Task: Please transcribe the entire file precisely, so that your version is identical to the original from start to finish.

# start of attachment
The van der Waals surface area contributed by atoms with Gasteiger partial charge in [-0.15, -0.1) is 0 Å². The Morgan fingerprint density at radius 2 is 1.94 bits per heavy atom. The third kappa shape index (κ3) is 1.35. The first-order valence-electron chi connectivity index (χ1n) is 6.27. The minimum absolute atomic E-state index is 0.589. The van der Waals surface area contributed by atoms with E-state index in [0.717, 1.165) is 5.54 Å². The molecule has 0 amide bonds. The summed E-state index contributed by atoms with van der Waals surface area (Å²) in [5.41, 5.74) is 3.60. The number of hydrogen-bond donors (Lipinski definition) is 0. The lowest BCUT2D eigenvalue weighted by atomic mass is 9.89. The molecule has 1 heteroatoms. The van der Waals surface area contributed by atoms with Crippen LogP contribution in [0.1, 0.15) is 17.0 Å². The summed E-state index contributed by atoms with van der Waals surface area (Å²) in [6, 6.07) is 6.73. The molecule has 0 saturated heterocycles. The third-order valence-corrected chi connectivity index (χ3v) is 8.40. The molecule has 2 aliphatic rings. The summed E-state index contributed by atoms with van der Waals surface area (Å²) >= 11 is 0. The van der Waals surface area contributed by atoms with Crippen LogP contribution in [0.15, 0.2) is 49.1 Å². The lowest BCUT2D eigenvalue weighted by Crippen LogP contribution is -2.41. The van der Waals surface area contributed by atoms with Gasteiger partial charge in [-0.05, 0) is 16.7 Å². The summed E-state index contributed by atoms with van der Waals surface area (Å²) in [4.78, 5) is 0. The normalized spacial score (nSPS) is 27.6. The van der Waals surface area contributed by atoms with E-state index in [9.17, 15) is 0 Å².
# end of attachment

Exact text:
The van der Waals surface area contributed by atoms with Gasteiger partial charge in [-0.15, -0.1) is 0 Å². The Morgan fingerprint density at radius 2 is 1.94 bits per heavy atom. The third kappa shape index (κ3) is 1.35. The first-order valence-electron chi connectivity index (χ1n) is 6.27. The minimum absolute atomic E-state index is 0.589. The van der Waals surface area contributed by atoms with E-state index in [0.717, 1.165) is 5.54 Å². The molecule has 0 amide bonds. The summed E-state index contributed by atoms with van der Waals surface area (Å²) in [5.41, 5.74) is 3.60. The number of hydrogen-bond donors (Lipinski definition) is 0. The lowest BCUT2D eigenvalue weighted by atomic mass is 9.89. The molecule has 1 heteroatoms. The van der Waals surface area contributed by atoms with Crippen LogP contribution in [0.1, 0.15) is 17.0 Å². The summed E-state index contributed by atoms with van der Waals surface area (Å²) in [6, 6.07) is 6.73. The molecule has 0 saturated heterocycles. The third-order valence-corrected chi connectivity index (χ3v) is 8.40. The molecule has 2 aliphatic rings. The summed E-state index contributed by atoms with van der Waals surface area (Å²) >= 11 is 0. The van der Waals surface area contributed by atoms with Crippen LogP contribution in [0.15, 0.2) is 49.1 Å². The lowest BCUT2D eigenvalue weighted by Crippen LogP contribution is -2.41. The van der Waals surface area contributed by atoms with Gasteiger partial charge in [-0.05, 0) is 16.7 Å². The summed E-state index contributed by atoms with van der Waals surface area (Å²) in [4.78, 5) is 0. The normalized spacial score (nSPS) is 27.6. The van der Waals surface area contributed by atoms with E-state index in [9.17, 15) is 0 Å².